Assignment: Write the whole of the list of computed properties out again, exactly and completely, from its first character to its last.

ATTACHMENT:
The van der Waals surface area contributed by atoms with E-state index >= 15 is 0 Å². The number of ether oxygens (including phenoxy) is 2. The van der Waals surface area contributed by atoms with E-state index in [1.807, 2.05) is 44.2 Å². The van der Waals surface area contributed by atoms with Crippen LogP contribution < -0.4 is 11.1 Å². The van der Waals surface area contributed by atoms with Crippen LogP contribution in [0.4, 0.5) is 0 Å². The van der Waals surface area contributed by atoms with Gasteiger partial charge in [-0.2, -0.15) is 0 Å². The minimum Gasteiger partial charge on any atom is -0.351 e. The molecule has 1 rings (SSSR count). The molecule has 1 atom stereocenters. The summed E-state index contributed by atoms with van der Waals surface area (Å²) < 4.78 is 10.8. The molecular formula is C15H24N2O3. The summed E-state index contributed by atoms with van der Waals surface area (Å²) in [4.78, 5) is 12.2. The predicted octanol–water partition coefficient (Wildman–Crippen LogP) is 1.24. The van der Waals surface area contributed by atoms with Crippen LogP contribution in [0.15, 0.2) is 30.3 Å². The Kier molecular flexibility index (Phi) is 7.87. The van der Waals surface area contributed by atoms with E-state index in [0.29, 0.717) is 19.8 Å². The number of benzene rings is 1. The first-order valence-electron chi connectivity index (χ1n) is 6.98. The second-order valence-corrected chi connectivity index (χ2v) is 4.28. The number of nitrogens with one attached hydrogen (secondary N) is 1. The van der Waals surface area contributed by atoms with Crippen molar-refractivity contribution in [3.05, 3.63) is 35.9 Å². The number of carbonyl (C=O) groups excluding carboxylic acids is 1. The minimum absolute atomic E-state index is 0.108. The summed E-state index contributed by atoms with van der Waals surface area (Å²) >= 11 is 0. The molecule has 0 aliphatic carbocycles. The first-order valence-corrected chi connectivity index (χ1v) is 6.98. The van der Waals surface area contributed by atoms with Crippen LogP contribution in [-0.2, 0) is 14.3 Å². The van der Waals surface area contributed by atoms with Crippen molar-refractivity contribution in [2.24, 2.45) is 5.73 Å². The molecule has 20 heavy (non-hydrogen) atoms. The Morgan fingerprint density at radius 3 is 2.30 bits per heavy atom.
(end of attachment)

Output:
The van der Waals surface area contributed by atoms with E-state index >= 15 is 0 Å². The number of ether oxygens (including phenoxy) is 2. The van der Waals surface area contributed by atoms with E-state index in [1.807, 2.05) is 44.2 Å². The van der Waals surface area contributed by atoms with Crippen LogP contribution < -0.4 is 11.1 Å². The van der Waals surface area contributed by atoms with Crippen LogP contribution in [0.4, 0.5) is 0 Å². The van der Waals surface area contributed by atoms with Gasteiger partial charge in [-0.2, -0.15) is 0 Å². The minimum Gasteiger partial charge on any atom is -0.351 e. The molecule has 1 rings (SSSR count). The molecule has 1 atom stereocenters. The summed E-state index contributed by atoms with van der Waals surface area (Å²) < 4.78 is 10.8. The molecular formula is C15H24N2O3. The summed E-state index contributed by atoms with van der Waals surface area (Å²) in [4.78, 5) is 12.2. The predicted octanol–water partition coefficient (Wildman–Crippen LogP) is 1.24. The van der Waals surface area contributed by atoms with Crippen LogP contribution in [0.15, 0.2) is 30.3 Å². The Kier molecular flexibility index (Phi) is 7.87. The van der Waals surface area contributed by atoms with E-state index in [0.29, 0.717) is 19.8 Å². The number of benzene rings is 1. The first-order valence-electron chi connectivity index (χ1n) is 6.98. The second-order valence-corrected chi connectivity index (χ2v) is 4.28. The number of nitrogens with one attached hydrogen (secondary N) is 1. The van der Waals surface area contributed by atoms with Crippen molar-refractivity contribution in [3.05, 3.63) is 35.9 Å². The number of carbonyl (C=O) groups excluding carboxylic acids is 1. The minimum absolute atomic E-state index is 0.108. The summed E-state index contributed by atoms with van der Waals surface area (Å²) >= 11 is 0. The molecule has 0 aliphatic carbocycles. The first-order valence-corrected chi connectivity index (χ1v) is 6.98. The van der Waals surface area contributed by atoms with Crippen LogP contribution in [-0.2, 0) is 14.3 Å². The van der Waals surface area contributed by atoms with Crippen molar-refractivity contribution in [2.24, 2.45) is 5.73 Å². The molecule has 20 heavy (non-hydrogen) atoms. The Morgan fingerprint density at radius 3 is 2.30 bits per heavy atom.